The economy is based on borrowing
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The news about the economy sounded pretty good last week.
The government reported the economy is on a roll again.
The Commerce Department says there's a sharp pickup in the creation of jobs and we are earning more for our work.
This is good news to some people because it's proof that the Bush tax cuts are working.
But there are lots of ways to interpret these facts.
The numbers I've been reading scare me.
Start with Thursday's good-news report from the Commerce Department.
Yes, there are more jobs and income is up.
Other data on Friday show that job creation is slower than expected.
But working or not, Americans continue to spend more than we earn.
Our income levels rose 0.3 percent while consumer spending climbed 0.5 percent.
This teeny two-tenths difference is yet another reminder that America -- our government, our companies and our people -- is fueling the economy with debt.
These numbers reflect only a snapshot, not a trend.
They don't tell us about the state of work in the United States.
The Economic Policy Institute recently compiled its "State of Working America 2004/2005" report.
"Despite being two and a half years into an economic recovery, many of the problems that beset working Americans in the 2001 recession and protracted jobless recovery persist today," says the opening paragraph of the report.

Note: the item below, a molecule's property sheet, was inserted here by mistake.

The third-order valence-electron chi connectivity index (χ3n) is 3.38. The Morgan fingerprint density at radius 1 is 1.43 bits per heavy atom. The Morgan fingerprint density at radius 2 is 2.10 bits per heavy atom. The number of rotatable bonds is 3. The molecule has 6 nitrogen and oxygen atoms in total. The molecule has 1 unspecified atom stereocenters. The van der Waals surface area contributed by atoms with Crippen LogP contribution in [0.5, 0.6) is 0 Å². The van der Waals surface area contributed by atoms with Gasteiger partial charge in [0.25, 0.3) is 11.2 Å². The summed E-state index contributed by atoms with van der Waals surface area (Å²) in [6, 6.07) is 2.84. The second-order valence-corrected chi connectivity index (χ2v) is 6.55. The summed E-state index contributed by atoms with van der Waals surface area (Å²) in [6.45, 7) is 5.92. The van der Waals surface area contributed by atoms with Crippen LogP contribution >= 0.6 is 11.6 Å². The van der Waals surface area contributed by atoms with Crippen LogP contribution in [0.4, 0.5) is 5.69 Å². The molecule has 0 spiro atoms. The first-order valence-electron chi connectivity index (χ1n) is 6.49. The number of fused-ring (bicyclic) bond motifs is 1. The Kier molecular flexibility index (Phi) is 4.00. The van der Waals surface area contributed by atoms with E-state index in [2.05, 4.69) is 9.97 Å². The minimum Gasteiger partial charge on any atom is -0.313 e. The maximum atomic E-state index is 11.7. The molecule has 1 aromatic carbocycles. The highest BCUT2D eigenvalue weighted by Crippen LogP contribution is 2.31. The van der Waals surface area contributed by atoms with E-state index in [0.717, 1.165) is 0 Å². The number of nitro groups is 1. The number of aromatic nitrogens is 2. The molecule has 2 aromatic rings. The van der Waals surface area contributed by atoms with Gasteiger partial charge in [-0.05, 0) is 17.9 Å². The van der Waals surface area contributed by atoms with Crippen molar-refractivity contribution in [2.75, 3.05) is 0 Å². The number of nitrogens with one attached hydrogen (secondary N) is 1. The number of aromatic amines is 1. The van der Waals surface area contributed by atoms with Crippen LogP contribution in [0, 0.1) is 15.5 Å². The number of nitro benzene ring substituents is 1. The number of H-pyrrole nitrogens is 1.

"The 2001 downturn stopped and even reversed most of the positive economic trends that characterized the latter 1990s."
One reversed trend is the end of a shared American prosperity.
The country's wealth scale is out of balance.
"Using newly available income data that goes all the way back to 1913, income in 2000 was only slightly less concentrated among the top 1 percent of households than during the run-up to the Great Depression, which was the worst period of uneven income concentration in the last century," the report says.
Where you see the effects is in the shrinking paycheck of median household income.
Health insurance has declined for all wage groups -- and pension coverage is shrinking, too, down from more than half of all workers in 1979 to about 45 percent in 2002.
Last week, a mortgage association reported that 36.6 percent of mortgages are based on adjustable rates.
"From 1979 to 2000, the wage of the median chief executive officer grew 79 percent, and average compensation grew 342 percent."
The newspaper collected data from the 100 largest companies that showed median compensation from pay, stock grants and other incentives was $14 million in 2004, up 25 percent from the year before.
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